Feeling I was missing too much I asked to go around with the top sales rep, Bill Clark. At the same time I was nervous and didn't want to leave a weak impression.  So essentially I forced myself to say more than  usual on a sales call.  He pointed out that on an initial cold call you are taking their time and if you want a second visit you need to avoid taking up too much of their time. When companies downsized employees were often given extra duties such as buying office supplies, but that just further cramped their time.  When it came time to check back to the office for messages he pointed out he always used the 800 number to avoid paying a quarter; tells you how long ago this happened.

Before too long I found myself with a large number of customers and prospects.   For many customers I was only a secondary supplier or worse.  In an earlier job I used newsletters and later on developed it even further.  But one of the key concepts comes from when I sold office supplies.   I had a fairly big geographic area.  And even when I made sales calls many of them were only a very few minutes long and the decision maker was often not there.  A newsletter helped communications.  I tried to make it useful information, threw in a contest and explained a wider range of what I could offer (for instance furniture). It seemed to have a positive impact.

At some point you realize you cannot have long discussions with everyone and you realize choices have to be made.  Around this time my wife and I became conscious that we were one of the few families of our acquaintance not to have a computer although I had started to work on one at work. Also was selling some computer accessories.  Mike Bromilow, a family friend was someone we had confidence in and he got us started.  As I started learning different programs I put all my customers on a data base and in addition to contact information I kept track of their sales on a monthly basis. Then I developed a formula using a rolling calculation to find out who bought the most.  Of course the other end of the thinking was about those people who weren't buying as much.  Tried to estimate potential and responsiveness.  Developed the concept of quantity x quality=sales.  Led to prioritizing of customers I later carried on for other products.  Learn more on learning this equation:

My daughter Heather helped me keep track of my computer records and I learned a lot from her as I did later with my son Michael.   At one point I yelled at Heather--Stop it! Stop It!  Stop It!  then "How did you do it?"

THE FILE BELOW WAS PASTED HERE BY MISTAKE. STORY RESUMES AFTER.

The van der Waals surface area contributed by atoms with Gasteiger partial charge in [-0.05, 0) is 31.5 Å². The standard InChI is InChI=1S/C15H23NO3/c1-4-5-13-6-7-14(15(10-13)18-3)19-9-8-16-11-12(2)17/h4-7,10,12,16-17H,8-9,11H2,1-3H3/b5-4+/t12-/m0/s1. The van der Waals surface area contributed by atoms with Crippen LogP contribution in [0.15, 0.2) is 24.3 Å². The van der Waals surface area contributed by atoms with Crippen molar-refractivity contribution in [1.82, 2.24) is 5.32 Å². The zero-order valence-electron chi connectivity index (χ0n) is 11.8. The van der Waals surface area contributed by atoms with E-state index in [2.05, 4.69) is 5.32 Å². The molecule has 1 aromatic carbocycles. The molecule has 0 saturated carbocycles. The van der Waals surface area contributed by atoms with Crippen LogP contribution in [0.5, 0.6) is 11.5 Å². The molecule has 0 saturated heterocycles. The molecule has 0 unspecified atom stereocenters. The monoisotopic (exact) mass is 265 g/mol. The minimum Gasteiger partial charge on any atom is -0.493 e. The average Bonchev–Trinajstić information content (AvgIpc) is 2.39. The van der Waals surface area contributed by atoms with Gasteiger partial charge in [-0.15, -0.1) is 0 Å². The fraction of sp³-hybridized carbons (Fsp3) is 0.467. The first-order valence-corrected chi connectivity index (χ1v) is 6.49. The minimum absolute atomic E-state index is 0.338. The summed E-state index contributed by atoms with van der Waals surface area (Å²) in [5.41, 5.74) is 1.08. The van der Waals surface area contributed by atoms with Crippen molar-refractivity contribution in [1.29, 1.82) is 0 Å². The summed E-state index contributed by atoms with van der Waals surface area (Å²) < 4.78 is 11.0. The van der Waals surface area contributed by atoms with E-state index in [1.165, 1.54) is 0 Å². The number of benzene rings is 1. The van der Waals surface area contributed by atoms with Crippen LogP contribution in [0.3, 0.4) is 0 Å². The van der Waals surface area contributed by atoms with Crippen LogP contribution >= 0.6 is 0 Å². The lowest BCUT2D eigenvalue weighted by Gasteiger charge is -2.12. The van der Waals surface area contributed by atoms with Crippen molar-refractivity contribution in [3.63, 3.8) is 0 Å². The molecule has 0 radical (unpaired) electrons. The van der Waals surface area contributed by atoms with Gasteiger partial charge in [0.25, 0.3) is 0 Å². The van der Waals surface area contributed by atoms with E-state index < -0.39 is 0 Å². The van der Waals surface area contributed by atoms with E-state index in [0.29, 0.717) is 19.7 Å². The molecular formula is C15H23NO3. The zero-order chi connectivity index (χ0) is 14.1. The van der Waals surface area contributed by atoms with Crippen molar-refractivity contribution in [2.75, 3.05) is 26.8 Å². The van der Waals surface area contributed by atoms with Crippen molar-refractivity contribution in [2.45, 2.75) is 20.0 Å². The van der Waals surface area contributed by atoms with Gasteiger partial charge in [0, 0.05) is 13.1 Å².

Part of the value of a newsletter and computer was to free up time for prospecting.  We were paid a higher commission on accounts during their first year.  One strategy for me was to watch the daily order sheet for the whole office where I would come to realize categories I had been overlooking such as certain types of retailers.  Mike Bromilow was able to give me data bases for small companies in my area.  At one time I subscribed to small town newspapers to learn of businesses.

Now to the background story.  At the beginning three of us newcomers (of a sales staff of 6) had been promised a certain level of income.  That didn't concern me because my commissions were increasing every month and I enjoyed the work. Aside from our inexperience what the 3 of us didn't know was that our predecessors had left to work for a competitor and were calling on many of the same customers. 

However one day my boss, Elizabeth Arvay added on a whole lot of house accounts, something I didn't understand.  House accounts were basically small accounts (sometimes relatively bigger companies) that just phoned in the occasional order for something their regular supplier didn't have.  Once I understood I started calling on them and they started calling in more orders.  House accounts were created to save money for the owners, but in fact they need attention or they will drift away.

Special orders were those orders not in our catalogue or warehouse.  I believe it was originally intended as a service to established customers, but I soon learned it was useful to get new customers. I didn't really understand that often a client would want 5 of some item and the company needed to buy 144 so they actually lost money and often ended up with a storage problem.  As a salesman I could be greedy, but I came to appreciate that profit comes from revenue minus expenses.  Still many of those new accounts would buy more profitable products.